Player One, By Douglas Coupland

Four-player game has no winner
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The Independent Culture

Four people, more or less damaged, coincide in a Midwestern airport hotel lounge, on trajectories propelled by their own desperate circumstances.

Dry for 14 months after business failure, bartender Rick is awaiting a visit from a lifestyle guru who will relieve him of $8,500 in return for a promise of self-validation. Pastor Luke props up the bar, in his pockets $20,000 embezzled from his church's bank after a sudden loss of faith. He is eyeing up Rachel, a striking beauty whose autism makes her blind to the humour, irony or metaphor of social interaction. Wearing a $3,400 Chanel dress, she is seeking impregnation by an alpha male, to prove to her father she is a functional part of humanity. Karen has flown in on a promise, having "met" Warren in the gloomy virtual doom of a Peak Oil Apocalypse chatroom. Warren is a comically cheesy Coupland creation with "repeat sex offender eyewear".

A television news crawl screams that the price of oil has topped $290 a barrel, offering exactly the kind of tense node that Coupland is so good at probing. The lights go out, explosions flare, chemical fallout drifts in and Warren is picked off by a roof-top sniper. Habitually, Coupland contrives plot as a convenient, implausible vehicle for the more engaging saga of his characters' interactive psychologies. The pulse duly quickens as his principals hunker down for some besieged truth-telling.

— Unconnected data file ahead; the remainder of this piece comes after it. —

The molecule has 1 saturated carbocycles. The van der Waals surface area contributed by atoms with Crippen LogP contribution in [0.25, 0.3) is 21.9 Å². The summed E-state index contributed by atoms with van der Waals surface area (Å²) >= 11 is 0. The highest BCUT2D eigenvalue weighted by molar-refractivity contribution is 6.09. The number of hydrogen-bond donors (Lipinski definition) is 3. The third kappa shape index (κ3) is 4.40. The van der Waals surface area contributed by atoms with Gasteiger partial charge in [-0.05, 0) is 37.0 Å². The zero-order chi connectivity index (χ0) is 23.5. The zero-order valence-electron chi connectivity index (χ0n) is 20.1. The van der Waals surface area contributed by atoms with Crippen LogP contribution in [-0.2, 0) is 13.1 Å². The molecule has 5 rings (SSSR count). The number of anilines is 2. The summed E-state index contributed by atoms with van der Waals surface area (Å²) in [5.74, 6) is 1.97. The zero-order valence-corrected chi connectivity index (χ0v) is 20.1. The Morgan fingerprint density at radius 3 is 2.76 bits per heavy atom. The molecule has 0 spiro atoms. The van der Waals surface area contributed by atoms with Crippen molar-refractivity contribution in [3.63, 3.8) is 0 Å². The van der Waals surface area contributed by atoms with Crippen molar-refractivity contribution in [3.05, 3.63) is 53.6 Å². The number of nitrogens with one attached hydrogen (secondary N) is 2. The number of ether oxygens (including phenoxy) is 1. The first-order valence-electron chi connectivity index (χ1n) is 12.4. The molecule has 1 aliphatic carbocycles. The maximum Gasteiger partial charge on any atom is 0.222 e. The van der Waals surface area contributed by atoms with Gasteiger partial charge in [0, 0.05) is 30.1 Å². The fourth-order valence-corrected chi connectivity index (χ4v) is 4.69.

Player One harks back to the entropy of global collapse in Coupland's Girlfriend in a Coma (1997), or the social pathology of a high-school massacre in Hey Nostradamus! (2003). His characters struggle to identify and hold the central narratives of their lives against the pressing context of calamity.

In a crude fashion, Player One offers an idealised society in action – needy individuals reacting collectively to threat and crisis and becoming more than the sum of their selves. The sticking point, as in so much of Coupland's fiction, is the glutinous, even mawkish commentary that brings it all together. Here it is to be found in the virtual presence of Player One, whose disembodied observations comment on the siege.

"Her" bland cultural philosophy gives precious little purchase on the emotional resilience of Coupland's characters, which risks dismissing the dynamic engagement that is the real meat of this slim but provocative novel.